Gene expression signatures may predict clinical outcome
- Valerie Speirs1
© Biomed Central Ltd 2002
Received: 5 February 2002
Accepted: 6 February 2002
Published: 1 December 2002
KeywordsDNA arrays, metastasis, recurrence
Traditional pathological classification of breast tumours is based on a panel of established markers, especially hormone receptor status, axillary lymph node status and histological grade. Unfortunately these fail to accurately predict clinical outcome in some patients. As a result, many patients go on to receive unnecessary adjuvant therapy. The aim of this work was to use gene expression signatures to predict clinical outcome in a cohort of breast tumours.
Approximately 25,000 genes were analysed in 98 primary breast tumours, 5000 of these showed altered expression. Hierarchical cluster analysis revealed two distinct groups that were broadly classified into tumours of good or poor prognosis. Using knowledge of clinical outcome, a three-step 'supervised' cluster analysis identified genes that correctly predicted the development of metastasis. This poor prognosis signature consisted of genes regulating cell cycle, invasion, metastasis and angiogenesis. Interestingly, this was found in small primary tumours without node metastasis at presentation, suggesting these tumours are already "hard-wired" for a metastatic phenotype. To validate this, an additional cohort of 19 tumours was studied and resulted in only two incorrect classifications, indicating the predictive power of the prognosis classification.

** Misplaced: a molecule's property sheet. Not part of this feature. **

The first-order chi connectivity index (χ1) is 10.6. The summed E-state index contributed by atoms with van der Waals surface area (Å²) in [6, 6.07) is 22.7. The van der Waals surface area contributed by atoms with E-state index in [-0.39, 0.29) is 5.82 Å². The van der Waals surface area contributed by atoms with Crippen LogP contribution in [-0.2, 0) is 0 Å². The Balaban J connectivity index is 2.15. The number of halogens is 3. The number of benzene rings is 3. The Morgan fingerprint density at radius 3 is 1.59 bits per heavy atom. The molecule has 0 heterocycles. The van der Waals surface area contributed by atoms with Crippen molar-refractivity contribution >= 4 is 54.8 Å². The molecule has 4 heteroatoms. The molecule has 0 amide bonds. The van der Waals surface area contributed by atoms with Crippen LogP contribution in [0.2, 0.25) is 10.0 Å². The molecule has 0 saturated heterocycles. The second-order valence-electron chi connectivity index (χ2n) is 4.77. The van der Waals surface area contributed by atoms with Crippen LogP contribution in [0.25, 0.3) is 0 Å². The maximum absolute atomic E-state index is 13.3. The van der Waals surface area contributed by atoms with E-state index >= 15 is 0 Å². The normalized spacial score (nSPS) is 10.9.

The information from this and a related study (see Additional information ) show that so-called "molecular signatures" (see Additional information ) have the potential to allow more accurate prediction of the therapeutic requirements of breast cancer patients on an individual basis. It has long been the goal of clinicians involved in managing these patients to be able to predict disease course and to tailor therapy accordingly, thus eliminating the unnecessary adjuvant treatments that some patients have to endure. Molecular profiling offers the potential for this to become a reality.
DNA arrays, cluster analysis
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